The results obtained indicate that in the second period studied the burden of obesity attributable to less than third level education was 20% in men and 55% in women aged 25–64 years. It was also estimated that between 1987 and 1995/97 the burden of obesity attributable to less than third level education decreased in men and increased in women.
There are two possible reasons for the change in the burden of obesity attributable to less than third level education: a change in the population at risk, that is, an increase or decrease in the proportion of the population with elementary or secondary education, and/or a modification of the effect of education on obesity. The results presented show that between 1987 and 1995/97 the proportion of those with secondary studies rose and the proportion of those with elementary studies declined. On the other hand, the effect of secondary level education on obesity increased slightly in the 25–44 year age group, but decreased in those aged 45–64 years, with the result that its impact on the global burden or PA must have been insignificant. Thus, it is probable that the increased PA in women and the decreased PA in men was attributable to the fact that the effect of elementary education on obesity was higher in the second period than in the first in women, whereas just the opposite occurred in men.
One of the factors postulated to explain the association between socioeconomic variables and obesity is social mobility. Several studies have shown that the social level attained by obese persons is lower than that of the non-obese16,17 and that this phenomenon is more clearly seen in women.18,19 This magnitude of this social handicap due to obesity seems to be larger than that produced in other chronic conditions, perhaps because obesity is a visible defect, a stigma, that results in a greater degree of discrimination.20 It has been shown that obese adolescent females attain a lower educational level, marry less often, and earn less than the non-obese, and that these results are of lesser magnitude in men.21 The influence of social mobility may have increased for unknown reasons between 1987 and 1995/97, which would explain the increased effect of low educational level on obesity, mainly in the 25–44 year age group.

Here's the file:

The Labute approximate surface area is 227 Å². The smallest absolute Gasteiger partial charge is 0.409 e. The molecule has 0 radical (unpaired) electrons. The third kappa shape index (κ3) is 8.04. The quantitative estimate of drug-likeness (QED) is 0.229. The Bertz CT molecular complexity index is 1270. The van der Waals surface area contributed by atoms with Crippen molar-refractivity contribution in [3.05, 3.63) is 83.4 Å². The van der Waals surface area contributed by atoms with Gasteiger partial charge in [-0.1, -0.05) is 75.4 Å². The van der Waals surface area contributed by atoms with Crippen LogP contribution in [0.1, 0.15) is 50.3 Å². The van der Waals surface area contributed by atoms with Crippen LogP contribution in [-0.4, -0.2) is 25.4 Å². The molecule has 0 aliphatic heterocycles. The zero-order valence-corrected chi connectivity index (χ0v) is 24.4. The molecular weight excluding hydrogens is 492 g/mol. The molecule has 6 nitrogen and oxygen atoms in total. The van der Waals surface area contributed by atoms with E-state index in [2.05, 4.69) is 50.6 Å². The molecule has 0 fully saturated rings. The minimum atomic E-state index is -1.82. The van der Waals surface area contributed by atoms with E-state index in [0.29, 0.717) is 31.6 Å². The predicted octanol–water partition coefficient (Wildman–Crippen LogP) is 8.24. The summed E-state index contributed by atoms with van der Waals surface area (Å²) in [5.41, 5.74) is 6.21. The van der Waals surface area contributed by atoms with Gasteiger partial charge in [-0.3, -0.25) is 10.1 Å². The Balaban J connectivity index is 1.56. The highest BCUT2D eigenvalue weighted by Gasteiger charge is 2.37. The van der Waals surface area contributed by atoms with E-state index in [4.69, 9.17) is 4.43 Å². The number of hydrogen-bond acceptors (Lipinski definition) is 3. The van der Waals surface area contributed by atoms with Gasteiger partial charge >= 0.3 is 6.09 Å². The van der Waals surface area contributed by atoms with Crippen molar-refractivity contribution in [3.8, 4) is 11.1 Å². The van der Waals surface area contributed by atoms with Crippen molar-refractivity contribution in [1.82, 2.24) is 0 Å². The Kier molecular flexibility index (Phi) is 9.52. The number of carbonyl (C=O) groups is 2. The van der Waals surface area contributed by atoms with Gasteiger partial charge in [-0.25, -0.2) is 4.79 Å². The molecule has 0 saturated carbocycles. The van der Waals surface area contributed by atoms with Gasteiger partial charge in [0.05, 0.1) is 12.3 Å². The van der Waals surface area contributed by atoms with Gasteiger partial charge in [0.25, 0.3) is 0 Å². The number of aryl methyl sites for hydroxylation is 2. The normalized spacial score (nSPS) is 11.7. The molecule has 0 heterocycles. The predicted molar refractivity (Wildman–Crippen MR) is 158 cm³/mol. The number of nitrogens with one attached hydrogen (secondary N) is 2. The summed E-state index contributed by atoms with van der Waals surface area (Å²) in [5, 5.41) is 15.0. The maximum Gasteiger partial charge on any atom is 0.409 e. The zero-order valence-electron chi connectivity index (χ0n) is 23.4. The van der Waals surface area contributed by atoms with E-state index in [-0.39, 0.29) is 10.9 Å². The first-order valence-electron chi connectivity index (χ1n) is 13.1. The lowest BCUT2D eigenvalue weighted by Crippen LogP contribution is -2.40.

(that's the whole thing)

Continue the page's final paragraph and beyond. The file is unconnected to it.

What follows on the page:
Certain social and cultural factors have also frequently been included in the explanatory models of the socioeconomic differences in obesity, and these factors, together with social mobility, may explain the results found. It has been suggested that social and family pressures to maintain a body image in accordance with reigning social values, where beauty is associated with a slim figure, would exercise a stronger effect in women of a higher socioeconomic status.22 This would explain why there is a larger social gradient in obesity among women than among men. Another phenomenon, which is related with attitudes towards and the internalisation of social values, is the incorporation of people into the labour force, which causes them to confront these values and the need to take them into account. In recent years, women of a high educational level have joined the labour force in greater numbers than those with less education,23 which could explain the increased effect of educational level on obesity. A relation between BMI and unemployment has also been shown to exist in women, but not in men.24 Given that the unemployment rate has decreased more in Spanish women with a high educational level, this fact may also have contributed to the increased effect of educational level on obesity in women.
It has also been observed that the perception of body weight varies enormously among social groups, and that this variation is more important in women. Thus, the percentage of women with a normal BMI who believe that their weight is higher than normal is larger among women with the highest educational level, whereas the absence of perceived overweight is more frequent among women with elementary level education.25–27 The greater frequency of perceived overweight persons with a high educational level could lead them to go on reducing diets or take other measures to lose weight in larger proportions than women with elementary level education.28–30 It should also be noted that more highly qualified women have greater access to reducing treatments as these entail a certain cost.